Today’s essay will be on John Wycliffe.
In 1320, in a village near Yorkshire, England, John Wycliffe was born. He received great education, earning a bachelor’s degree in theology from Oxford University. In 1374, he went to live in Lutterworth, staying there for the rest of his life.
John Wycliffe was a great teacher and preacher. However, he was known for disputing religious practices in his day. In his preachings, he stated that the Bible was the authority of the church, not the pope. He also preached against indulgences.
Not really a surprise, the Pope disagreed with these teachings. However, Wycliffe was a very popular figure in England at the time, so the Pope decided to not to take a stance too strong on the matter. Pope Gregory issued five bulls against John, however he did not excommunicate him initially.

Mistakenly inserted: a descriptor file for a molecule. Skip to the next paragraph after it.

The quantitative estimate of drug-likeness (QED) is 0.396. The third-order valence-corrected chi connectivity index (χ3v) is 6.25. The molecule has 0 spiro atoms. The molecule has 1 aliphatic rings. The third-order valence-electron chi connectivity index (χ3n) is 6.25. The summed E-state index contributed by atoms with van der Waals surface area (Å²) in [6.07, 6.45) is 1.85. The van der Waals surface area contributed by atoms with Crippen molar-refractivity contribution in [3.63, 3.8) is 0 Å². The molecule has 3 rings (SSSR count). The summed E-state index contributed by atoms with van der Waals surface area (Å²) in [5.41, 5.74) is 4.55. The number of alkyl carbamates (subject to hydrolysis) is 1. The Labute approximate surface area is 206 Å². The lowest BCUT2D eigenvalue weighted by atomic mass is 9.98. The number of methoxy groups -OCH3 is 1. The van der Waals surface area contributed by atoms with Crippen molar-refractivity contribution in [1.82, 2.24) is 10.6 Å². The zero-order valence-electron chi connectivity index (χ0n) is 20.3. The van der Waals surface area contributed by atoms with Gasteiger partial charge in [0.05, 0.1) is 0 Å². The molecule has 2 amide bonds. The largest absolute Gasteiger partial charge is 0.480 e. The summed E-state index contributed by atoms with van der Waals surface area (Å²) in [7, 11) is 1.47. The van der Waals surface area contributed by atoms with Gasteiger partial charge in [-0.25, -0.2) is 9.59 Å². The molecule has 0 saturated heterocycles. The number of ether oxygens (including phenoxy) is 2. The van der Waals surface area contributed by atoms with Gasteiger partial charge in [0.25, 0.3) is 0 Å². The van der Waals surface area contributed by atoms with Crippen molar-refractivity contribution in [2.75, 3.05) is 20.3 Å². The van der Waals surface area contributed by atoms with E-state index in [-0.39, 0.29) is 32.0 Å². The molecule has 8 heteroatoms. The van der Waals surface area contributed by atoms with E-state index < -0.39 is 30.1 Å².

Wycliffe made the Wycliffe Bible due to him thinking that it was important that everyone had a Bible in their language. Prior to this, all teachings of the church were in Latin. The church felt that the Holy Word shouldn’t be accessible for everyday use, however Wycliffe believed that it was more important to let everyone have access to it.
Wycliffe was assisted in the translation project by John Purvey. After Wycliffe died, Purvey continued on with the project and finished it, and it’s ultimately thanks to him we have the Wycliffe Bible today.
Wycliffe didn’t die the death of martyr. Instead, he died of a stroke in 1384. His followers, called Lollards, continued his work and spread his teachings. Their view ended up becoming the norm during the Reformation.
31 years after his death, the Council of Constance declared Wycliffe as a heretic. His works were burned and his bones burned. The church tried using this and many other methods to try to get rid of Wycliffe’s works and teachings, but this ultimately failed, as his message was remembered and spread for hundreds of years.